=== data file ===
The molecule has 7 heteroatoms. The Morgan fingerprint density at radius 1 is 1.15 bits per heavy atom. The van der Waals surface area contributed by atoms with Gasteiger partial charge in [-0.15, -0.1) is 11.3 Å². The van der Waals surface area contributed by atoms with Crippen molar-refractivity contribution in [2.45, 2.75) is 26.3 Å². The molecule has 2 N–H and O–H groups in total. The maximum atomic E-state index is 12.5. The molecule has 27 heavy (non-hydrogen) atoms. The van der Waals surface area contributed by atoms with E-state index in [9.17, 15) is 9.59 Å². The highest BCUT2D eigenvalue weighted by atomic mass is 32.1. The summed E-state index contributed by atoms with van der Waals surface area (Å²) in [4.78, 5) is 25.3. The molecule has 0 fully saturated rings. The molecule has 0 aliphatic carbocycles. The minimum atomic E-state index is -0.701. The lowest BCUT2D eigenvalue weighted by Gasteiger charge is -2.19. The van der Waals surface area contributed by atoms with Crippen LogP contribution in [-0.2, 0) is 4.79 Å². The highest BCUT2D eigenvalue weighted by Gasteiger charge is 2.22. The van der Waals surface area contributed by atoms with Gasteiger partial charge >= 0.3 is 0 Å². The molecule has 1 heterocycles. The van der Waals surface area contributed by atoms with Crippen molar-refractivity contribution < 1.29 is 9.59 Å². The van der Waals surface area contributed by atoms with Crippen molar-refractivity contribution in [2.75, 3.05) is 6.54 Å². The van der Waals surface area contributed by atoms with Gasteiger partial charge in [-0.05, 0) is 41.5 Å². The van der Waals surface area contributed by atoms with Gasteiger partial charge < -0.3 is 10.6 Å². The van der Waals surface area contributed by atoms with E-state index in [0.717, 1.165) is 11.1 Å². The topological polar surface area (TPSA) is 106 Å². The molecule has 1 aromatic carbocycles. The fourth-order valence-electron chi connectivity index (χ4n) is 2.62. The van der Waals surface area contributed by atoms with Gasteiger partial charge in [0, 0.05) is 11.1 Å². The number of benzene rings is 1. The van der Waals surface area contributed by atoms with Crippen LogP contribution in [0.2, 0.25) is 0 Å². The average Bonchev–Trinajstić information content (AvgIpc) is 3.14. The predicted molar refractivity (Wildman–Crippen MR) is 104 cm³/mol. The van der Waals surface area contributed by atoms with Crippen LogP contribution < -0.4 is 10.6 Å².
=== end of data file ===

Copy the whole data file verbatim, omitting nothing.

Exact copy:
The molecule has 7 heteroatoms. The Morgan fingerprint density at radius 1 is 1.15 bits per heavy atom. The van der Waals surface area contributed by atoms with Gasteiger partial charge in [-0.15, -0.1) is 11.3 Å². The van der Waals surface area contributed by atoms with Crippen molar-refractivity contribution in [2.45, 2.75) is 26.3 Å². The molecule has 2 N–H and O–H groups in total. The maximum atomic E-state index is 12.5. The molecule has 27 heavy (non-hydrogen) atoms. The van der Waals surface area contributed by atoms with E-state index in [9.17, 15) is 9.59 Å². The highest BCUT2D eigenvalue weighted by atomic mass is 32.1. The summed E-state index contributed by atoms with van der Waals surface area (Å²) in [4.78, 5) is 25.3. The molecule has 0 fully saturated rings. The molecule has 0 aliphatic carbocycles. The minimum atomic E-state index is -0.701. The lowest BCUT2D eigenvalue weighted by Gasteiger charge is -2.19. The van der Waals surface area contributed by atoms with Crippen LogP contribution in [-0.2, 0) is 4.79 Å². The highest BCUT2D eigenvalue weighted by Gasteiger charge is 2.22. The van der Waals surface area contributed by atoms with Gasteiger partial charge >= 0.3 is 0 Å². The molecule has 1 heterocycles. The van der Waals surface area contributed by atoms with Crippen molar-refractivity contribution < 1.29 is 9.59 Å². The van der Waals surface area contributed by atoms with Crippen molar-refractivity contribution in [2.75, 3.05) is 6.54 Å². The van der Waals surface area contributed by atoms with Gasteiger partial charge in [-0.05, 0) is 41.5 Å². The van der Waals surface area contributed by atoms with Gasteiger partial charge < -0.3 is 10.6 Å². The van der Waals surface area contributed by atoms with E-state index in [0.717, 1.165) is 11.1 Å². The topological polar surface area (TPSA) is 106 Å². The molecule has 1 aromatic carbocycles. The fourth-order valence-electron chi connectivity index (χ4n) is 2.62. The van der Waals surface area contributed by atoms with Gasteiger partial charge in [0, 0.05) is 11.1 Å². The number of benzene rings is 1. The van der Waals surface area contributed by atoms with Crippen LogP contribution in [0.2, 0.25) is 0 Å². The average Bonchev–Trinajstić information content (AvgIpc) is 3.14. The predicted molar refractivity (Wildman–Crippen MR) is 104 cm³/mol. The van der Waals surface area contributed by atoms with Crippen LogP contribution < -0.4 is 10.6 Å².